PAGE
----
S/V Delilah

A Blog to track the wanderings of the S/V Delilah, a 37-foot Tayana sailboat.

Thursday, September 28, 2006

One for the Record Books

Wednesday, September 27
Hog Island, Grenada

It's started. Last night Dean and I pointed Delilah north for the first time in almost 11 months, covering the first 80 miles of our long journey north in just over 13 hours. With our newly-painted bottom, plenty of wind, and a current that was actually pushing us the direction we wanted to go, we were going so fast for the first few hours that we worried that we would arrive in Grenada long before daylight! This is the first time in memory that we actually had to slow ourselves down while under sail.

We had a beautiful night, making 5 to 7 knots under double-reefed main and double-reefed genoa, with lots of stars and no squalls to keep us company. At dawn we were just a mile or so south of Grenda. We could see a heavy rainstorm making its way west along the coast, so we stalled for a few minutes and watched it sweep past us, obscuring the boats in the bay entirely and leaving a double rainbow in its wake.

We went first to Prickly Bay, where there is a customs and immigration office. I'm not sure the anchor had touched bottom before Dean and I were in our bathing suits and frolicking in the water beside the boat. After checking in we moved over to a sheltered bay behind Hog Island, which boasts a small, palm-topped, abandoned-looking, open-sided shack on a sandy beach, selling beer and soda and maybe rum. The proprieter lives in the shack, so the bar is open every day, all day. Rumor has it that the island has been purchased by the Four Seasons, so I supect the shack and the welcoming atmosphere will be gone within a year or so. Then again, developments in the Caribbean have a way of drying up before the ground is broken, or worse, after construction has scarred the landscape but before anything useful has been built. So much land here is in contractual limbo.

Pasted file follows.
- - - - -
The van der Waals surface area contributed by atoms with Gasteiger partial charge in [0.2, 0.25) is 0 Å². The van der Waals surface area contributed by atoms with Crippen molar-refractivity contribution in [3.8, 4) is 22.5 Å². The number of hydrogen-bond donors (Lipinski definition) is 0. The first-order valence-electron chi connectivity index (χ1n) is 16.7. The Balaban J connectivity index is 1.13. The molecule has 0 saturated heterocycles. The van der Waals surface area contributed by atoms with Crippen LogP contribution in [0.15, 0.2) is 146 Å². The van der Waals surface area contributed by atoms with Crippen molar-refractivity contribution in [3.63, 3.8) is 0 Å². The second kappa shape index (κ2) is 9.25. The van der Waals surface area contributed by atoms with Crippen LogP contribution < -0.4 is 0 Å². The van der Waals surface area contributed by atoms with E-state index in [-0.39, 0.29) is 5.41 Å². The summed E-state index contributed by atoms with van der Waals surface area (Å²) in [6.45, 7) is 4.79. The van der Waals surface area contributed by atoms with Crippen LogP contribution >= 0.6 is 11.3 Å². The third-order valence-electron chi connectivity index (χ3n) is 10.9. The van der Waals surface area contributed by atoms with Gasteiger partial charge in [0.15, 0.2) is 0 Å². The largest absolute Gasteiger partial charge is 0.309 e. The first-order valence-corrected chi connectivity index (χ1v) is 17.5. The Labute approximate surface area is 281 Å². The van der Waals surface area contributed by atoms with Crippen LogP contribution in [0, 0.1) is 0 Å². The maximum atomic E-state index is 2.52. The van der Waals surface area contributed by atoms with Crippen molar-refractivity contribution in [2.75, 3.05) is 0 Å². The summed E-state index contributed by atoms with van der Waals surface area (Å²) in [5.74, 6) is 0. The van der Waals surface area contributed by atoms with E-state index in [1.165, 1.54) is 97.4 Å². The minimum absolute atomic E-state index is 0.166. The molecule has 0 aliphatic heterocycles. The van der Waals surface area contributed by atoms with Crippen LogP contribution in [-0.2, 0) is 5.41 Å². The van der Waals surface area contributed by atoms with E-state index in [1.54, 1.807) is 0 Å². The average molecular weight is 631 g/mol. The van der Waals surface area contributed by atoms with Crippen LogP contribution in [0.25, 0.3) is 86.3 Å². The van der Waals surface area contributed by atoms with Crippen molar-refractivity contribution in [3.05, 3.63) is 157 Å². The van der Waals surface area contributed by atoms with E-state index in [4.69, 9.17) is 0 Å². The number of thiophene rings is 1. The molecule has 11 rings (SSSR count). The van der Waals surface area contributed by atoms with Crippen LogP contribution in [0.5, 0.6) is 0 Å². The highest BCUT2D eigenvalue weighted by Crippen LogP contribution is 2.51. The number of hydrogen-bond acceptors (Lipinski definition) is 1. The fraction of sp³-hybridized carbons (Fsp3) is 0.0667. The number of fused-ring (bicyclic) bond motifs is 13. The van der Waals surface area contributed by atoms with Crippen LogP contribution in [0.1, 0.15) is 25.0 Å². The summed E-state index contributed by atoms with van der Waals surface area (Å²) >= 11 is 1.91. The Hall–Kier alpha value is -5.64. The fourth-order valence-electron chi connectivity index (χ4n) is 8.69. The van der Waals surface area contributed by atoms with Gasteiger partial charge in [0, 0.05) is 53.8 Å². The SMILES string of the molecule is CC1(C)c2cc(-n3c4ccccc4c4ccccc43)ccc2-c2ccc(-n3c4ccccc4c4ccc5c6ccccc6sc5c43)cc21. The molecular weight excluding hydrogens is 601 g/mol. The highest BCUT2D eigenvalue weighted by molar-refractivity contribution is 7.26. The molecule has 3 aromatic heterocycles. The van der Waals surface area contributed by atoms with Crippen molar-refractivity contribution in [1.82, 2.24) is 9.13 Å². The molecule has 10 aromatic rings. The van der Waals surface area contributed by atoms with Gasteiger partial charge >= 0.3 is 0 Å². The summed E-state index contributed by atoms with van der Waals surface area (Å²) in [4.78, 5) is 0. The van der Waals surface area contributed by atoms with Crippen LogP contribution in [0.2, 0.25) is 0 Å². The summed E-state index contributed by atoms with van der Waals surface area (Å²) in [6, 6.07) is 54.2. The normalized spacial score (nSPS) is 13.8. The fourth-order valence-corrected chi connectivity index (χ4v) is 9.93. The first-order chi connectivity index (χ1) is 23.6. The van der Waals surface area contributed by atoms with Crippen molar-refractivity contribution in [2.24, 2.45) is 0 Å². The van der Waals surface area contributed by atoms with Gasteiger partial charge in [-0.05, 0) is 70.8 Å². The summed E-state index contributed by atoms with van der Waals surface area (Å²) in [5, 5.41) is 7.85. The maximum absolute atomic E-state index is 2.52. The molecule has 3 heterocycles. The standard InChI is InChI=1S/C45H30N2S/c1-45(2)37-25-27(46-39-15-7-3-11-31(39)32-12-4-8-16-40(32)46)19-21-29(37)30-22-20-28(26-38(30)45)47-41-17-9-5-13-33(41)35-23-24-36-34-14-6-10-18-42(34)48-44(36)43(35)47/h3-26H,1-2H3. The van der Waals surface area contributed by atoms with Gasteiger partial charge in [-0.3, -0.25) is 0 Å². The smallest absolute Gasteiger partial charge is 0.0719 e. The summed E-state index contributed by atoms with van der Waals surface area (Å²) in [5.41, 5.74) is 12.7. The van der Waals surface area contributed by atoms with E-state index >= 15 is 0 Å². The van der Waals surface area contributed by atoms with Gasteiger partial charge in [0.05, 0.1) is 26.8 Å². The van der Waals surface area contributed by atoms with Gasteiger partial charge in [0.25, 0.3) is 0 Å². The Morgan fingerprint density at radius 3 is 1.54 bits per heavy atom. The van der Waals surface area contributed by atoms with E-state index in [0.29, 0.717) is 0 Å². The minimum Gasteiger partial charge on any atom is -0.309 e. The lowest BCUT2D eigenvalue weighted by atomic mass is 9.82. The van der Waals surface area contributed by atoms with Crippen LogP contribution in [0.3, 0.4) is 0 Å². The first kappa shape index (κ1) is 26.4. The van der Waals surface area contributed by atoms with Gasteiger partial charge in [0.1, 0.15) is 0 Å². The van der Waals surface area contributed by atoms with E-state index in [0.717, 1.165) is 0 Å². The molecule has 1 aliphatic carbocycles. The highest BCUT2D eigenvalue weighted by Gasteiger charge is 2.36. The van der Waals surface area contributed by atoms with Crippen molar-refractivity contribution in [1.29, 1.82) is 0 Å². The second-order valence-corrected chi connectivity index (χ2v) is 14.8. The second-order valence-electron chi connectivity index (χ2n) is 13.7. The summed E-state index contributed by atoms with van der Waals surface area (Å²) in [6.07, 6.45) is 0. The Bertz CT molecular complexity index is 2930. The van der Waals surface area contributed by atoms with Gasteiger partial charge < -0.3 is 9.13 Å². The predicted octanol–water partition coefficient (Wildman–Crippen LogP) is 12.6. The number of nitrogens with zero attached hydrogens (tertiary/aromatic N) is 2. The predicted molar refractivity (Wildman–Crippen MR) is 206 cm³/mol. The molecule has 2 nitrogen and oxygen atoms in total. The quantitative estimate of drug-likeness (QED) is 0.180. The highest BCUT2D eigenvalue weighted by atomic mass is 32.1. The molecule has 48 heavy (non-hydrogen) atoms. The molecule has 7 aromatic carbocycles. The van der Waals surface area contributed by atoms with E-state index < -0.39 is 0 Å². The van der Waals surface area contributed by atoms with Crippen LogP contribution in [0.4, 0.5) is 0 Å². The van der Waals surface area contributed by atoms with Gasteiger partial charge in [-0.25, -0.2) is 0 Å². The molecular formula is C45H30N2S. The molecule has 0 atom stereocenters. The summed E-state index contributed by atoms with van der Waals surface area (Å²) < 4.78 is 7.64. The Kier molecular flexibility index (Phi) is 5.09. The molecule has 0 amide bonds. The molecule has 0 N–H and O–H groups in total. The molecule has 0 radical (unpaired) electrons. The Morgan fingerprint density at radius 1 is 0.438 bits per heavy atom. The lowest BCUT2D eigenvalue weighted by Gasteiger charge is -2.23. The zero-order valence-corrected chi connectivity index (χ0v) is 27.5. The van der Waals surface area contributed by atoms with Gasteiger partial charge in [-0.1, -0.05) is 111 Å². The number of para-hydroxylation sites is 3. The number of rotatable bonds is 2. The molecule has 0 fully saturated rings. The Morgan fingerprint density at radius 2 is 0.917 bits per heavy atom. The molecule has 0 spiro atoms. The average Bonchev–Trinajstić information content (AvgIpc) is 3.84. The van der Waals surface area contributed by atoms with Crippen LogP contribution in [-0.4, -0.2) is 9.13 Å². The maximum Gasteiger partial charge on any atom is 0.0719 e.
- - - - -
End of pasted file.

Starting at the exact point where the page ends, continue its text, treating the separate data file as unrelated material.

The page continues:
We are thrilled to be anchored next to Amanzi and Eira in a small bay on the south side of Grenada. There are almost no houses in this area, and certainly no oil rigs, giant-size marinas, or diesel-spilling commercial vessels. The water has gone blue again. The only noises I hear are our wind generator, pumping out free power, and the lap of wavelets against the hull of our faithful dinghy, finally floating after the fifth patch stuck. Trinidad was useful and social and cheap and lively, and we got a whole lot of work done on the boat, but this anchorage is what cruising is all about.

Monday, September 25, 2006

Market Day

Shark 'N Bake

Fish Market

Pie Faces

Limin' at the Pan Concert

Monday, September 25
Chaguaramas, Trinidad

This will be, we hope, our last blog from Trinidad. We have taken a few final days here to stock the pantry and try to clean the terrible mess INSIDE the boat that working on the outside most of the summer has caused. The weather looks promising for tomorrow.

In the meantime, we capped off our time here by taking a trip down to the grounds owned by the Angostura Bitters factory (it's made here and only here, the recipe a carefully-guarded secret). There was an outdoor steel-band concert last night, put on as part of Carifesta, a monthlong celebration of all things Caribbean.

Steel drums, known as "pans" locally, were first fashioned into musical instruments in Trinidad in the early 20th century. They are a central part of Caribbean culture and music-making, featured during carnival, and lots of fun to hear. The biggest competition bands have up to 120 people. What we saw last night was modest by comparison, but the sound of 25 or so people playing in a steel band still needs very little amplification when played for a crowd.